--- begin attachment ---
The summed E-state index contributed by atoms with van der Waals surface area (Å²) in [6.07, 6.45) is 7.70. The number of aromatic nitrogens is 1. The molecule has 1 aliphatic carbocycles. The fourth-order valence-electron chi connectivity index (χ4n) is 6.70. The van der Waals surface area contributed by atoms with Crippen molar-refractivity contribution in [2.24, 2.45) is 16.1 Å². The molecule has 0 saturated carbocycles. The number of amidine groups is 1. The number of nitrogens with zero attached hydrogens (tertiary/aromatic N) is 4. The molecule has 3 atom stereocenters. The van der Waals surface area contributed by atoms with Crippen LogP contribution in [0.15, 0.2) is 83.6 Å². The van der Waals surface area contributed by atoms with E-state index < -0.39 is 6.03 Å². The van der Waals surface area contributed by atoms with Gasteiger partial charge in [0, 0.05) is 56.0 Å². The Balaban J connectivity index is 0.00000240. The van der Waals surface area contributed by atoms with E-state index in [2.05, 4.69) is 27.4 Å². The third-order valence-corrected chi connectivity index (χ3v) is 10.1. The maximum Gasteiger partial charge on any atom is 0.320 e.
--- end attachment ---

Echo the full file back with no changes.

The summed E-state index contributed by atoms with van der Waals surface area (Å²) in [6.07, 6.45) is 7.70. The number of aromatic nitrogens is 1. The molecule has 1 aliphatic carbocycles. The fourth-order valence-electron chi connectivity index (χ4n) is 6.70. The van der Waals surface area contributed by atoms with Crippen molar-refractivity contribution in [2.24, 2.45) is 16.1 Å². The molecule has 0 saturated carbocycles. The number of amidine groups is 1. The number of nitrogens with zero attached hydrogens (tertiary/aromatic N) is 4. The molecule has 3 atom stereocenters. The van der Waals surface area contributed by atoms with Crippen LogP contribution in [0.15, 0.2) is 83.6 Å². The van der Waals surface area contributed by atoms with E-state index < -0.39 is 6.03 Å². The van der Waals surface area contributed by atoms with Gasteiger partial charge in [0, 0.05) is 56.0 Å². The Balaban J connectivity index is 0.00000240. The van der Waals surface area contributed by atoms with E-state index in [2.05, 4.69) is 27.4 Å². The third-order valence-corrected chi connectivity index (χ3v) is 10.1. The maximum Gasteiger partial charge on any atom is 0.320 e.